High Quality UK Fake Breitling Watches Prevails With Good-faith Defence In Second Circuit Infringement Dispute Ruling

The US Court of Appeals for the Second Circuit has affirmed a district court’s grant of summary judgment to Breitling, holding that its use of a registered and incontestable trademarked term was fair use because it was descriptive and used in good faith (Solid 21 Inc v Breitling USA Inc, case 22/366, 14 March 2024, Wesley, Sullivan, JJ, Park, J, dissenting).

The case analyses the fair-use defence’s good-faith prong, which, as the Second Circuit majority noted, “is not litigated frequently”. This provoked Judge Park’s dissent, arguing that the majority’s analysis attempts to resolve factual disputes about top Breitling replica watches‘ intentions, which should instead go to a jury.

Case background

‘Red gold’ and ‘rose gold’ are terms used to describe a gold-copper alloy that causes gold to have a pinkish hue. Solid 21 is a luxury watch and jewellery business that sells a collection of these products under the mark RED GOLD, which was registered in 2003 and now has incontestable status. Breitling is a Swiss company that makes and sells luxury 1:1 Breitling fake watches, some of which it advertises as available in red gold, among other colours.

Solid 21 filed a trademark infringement suit against Breitling, alleging that its use of the term ‘red gold’ was “likely to cause confusion, reverse confusion, mistake, and/or deception as to the source” of UK best replica Breitling watches. Breitling copy watches moved for summary judgment on the grounds that ‘red gold’ is generic, and that the trademark registration was invalid or that its use of the term fell under the Lanham Act’s fair-use defence, which allows use of a protected mark to describe one’s goods so long as it is in good faith and not used as a mark.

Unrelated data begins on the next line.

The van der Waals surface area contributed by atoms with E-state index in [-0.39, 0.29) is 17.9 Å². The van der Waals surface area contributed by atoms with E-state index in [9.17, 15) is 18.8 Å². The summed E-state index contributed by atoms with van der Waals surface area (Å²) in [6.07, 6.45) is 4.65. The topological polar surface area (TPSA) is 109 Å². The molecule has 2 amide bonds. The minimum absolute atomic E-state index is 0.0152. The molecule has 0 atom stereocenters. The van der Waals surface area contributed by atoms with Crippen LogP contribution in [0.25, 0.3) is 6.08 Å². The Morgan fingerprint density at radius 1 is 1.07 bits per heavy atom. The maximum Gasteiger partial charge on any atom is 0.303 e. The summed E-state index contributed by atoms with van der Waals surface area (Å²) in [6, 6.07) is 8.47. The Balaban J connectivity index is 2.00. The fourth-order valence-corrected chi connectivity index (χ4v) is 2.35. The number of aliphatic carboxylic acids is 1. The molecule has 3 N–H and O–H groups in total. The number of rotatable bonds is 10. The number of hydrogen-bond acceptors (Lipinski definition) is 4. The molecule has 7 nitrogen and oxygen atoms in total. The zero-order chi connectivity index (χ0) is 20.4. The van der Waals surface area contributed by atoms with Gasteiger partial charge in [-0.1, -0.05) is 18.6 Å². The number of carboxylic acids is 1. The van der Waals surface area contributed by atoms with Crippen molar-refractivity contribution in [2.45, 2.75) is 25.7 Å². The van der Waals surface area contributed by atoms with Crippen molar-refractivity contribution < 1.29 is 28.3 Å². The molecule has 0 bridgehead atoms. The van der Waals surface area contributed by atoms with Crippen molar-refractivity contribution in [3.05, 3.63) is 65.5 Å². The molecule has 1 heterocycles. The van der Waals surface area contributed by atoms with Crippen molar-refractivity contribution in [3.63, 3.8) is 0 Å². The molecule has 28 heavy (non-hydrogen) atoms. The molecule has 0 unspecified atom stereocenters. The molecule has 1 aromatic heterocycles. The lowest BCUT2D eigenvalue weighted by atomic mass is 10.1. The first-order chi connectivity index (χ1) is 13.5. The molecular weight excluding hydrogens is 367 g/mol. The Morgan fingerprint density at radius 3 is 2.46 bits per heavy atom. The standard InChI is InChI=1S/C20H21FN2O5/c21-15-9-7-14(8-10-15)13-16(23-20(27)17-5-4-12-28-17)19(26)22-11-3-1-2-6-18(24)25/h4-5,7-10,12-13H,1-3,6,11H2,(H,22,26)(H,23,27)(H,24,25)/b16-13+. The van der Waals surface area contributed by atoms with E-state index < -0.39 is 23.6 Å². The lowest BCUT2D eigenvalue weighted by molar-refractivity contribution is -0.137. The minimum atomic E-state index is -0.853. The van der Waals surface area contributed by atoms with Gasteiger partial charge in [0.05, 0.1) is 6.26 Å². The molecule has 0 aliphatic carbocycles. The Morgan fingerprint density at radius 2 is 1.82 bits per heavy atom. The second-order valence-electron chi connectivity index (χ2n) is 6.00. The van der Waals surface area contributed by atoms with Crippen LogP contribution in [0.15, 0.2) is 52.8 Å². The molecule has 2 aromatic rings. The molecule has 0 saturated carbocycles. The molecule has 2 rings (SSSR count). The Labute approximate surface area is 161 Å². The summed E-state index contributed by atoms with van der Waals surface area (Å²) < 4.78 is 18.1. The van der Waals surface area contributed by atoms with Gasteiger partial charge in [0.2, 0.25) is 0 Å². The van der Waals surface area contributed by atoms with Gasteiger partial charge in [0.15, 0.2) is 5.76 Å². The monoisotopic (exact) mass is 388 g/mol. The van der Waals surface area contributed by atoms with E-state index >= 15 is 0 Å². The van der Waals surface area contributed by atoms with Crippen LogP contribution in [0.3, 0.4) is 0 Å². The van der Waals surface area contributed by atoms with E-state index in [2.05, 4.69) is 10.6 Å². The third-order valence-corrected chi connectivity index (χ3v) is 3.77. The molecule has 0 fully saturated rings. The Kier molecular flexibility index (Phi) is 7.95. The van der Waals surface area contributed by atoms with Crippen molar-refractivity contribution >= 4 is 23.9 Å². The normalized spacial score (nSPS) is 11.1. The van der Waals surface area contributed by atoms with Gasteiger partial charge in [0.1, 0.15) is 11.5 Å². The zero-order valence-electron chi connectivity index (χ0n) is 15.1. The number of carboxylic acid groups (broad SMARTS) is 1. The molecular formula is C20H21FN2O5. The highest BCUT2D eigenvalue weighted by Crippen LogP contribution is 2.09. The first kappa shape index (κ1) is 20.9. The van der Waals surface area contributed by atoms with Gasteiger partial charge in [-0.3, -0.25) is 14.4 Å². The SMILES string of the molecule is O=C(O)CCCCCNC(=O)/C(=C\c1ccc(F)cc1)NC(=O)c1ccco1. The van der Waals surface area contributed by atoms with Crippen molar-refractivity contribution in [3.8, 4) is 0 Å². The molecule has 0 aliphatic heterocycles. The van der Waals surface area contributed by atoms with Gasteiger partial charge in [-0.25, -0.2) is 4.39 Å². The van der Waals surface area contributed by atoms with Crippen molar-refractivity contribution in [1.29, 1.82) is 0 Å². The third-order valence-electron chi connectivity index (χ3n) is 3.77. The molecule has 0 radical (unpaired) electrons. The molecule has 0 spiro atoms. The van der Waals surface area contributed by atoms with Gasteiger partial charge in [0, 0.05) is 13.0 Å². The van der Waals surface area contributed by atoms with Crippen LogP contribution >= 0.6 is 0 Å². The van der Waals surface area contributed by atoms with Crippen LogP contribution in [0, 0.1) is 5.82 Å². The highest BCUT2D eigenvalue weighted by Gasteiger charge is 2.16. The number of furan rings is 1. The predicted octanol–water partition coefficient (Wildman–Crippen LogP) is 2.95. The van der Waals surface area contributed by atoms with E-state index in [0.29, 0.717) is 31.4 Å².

The dispute

Initially, the district court denied cheap Breitling replica watches‘ motion for summary judgment, finding that it could have used other terms like ‘rose gold’ to describe its products and thus it did not satisfy the descriptive use requirement. However, on reconsideration, the district court decided that the mere existence of alternative terms for the alloy did not preclude summary judgment, and that Swiss made Breitling super clone watches’ materials clearly showed that it was using “red gold” descriptively to indicate hue. The district court also found that Breitling satisfied the good-faith element, even if it was aware of Solid 21’s RED GOLD mark. Solid 21 appealed.

Court decisions

The Second Circuit affirmed, finding that perfect replica Breitling watches‘ advertising materials clearly showed that it used “red gold” as a descriptor for colour and not as a mark. The court rejected the argument that this conclusion was undermined by the availability of the term ‘rose gold’ as an alternative descriptor, and pointed out that Solid 21 bears the risk of some consumer confusion in choosing to trademark a descriptive term that describes a colour of metal.

Finally, the court found that Breitling’s use of “red gold” was in good faith, despite Solid 21’s argument that it was in bad faith because Breitling had constructive or actual knowledge of Solid 21’s trademark. Breitling did not conduct a trademark search before using the term ‘red gold’, it began using it two decades after Solid 21 did, and it had the alternative “rose gold” descriptor available. The court pointed out that none of these facts are dispositive on the issue of bad faith because they do not show that Breitling intended to confuse customers as to source or sponsorship. Rather, the court explained that red gold is just a way to describe the colour of the 2024 China fake Breitling watches.

The Second Circuit observed that descriptiveness and good faith “often travel together”, but rejected the dissent’s complaint that it had effectively collapsed the latter into the former. The court held out the possibility that a defendant can use a term descriptively and yet do so in bad faith. However, this was not the case here.

In his dissent, Judge Park argued that the majority improperly resolved “factual disputes about online Breitling replica watches‘ mental state at summary judgment”. He stated:

…the record shows that Breitling (1) relatively recently began using the ‘red gold’ mark, (2) without conducting a trademark search, (3) possibly knowing of Solid 21’s use, (4) despite previously using a substitute ‘rose gold.’ In response, Breitling offers no explanation for the change whatsoever.

Key takeaways

When an incontestable mark is used as a descriptive term, a defendant may be able to prevail on a fair-use defence. Trademark owners using weak or descriptive marks bear the risk of some confusion when their term is used descriptively and in good faith.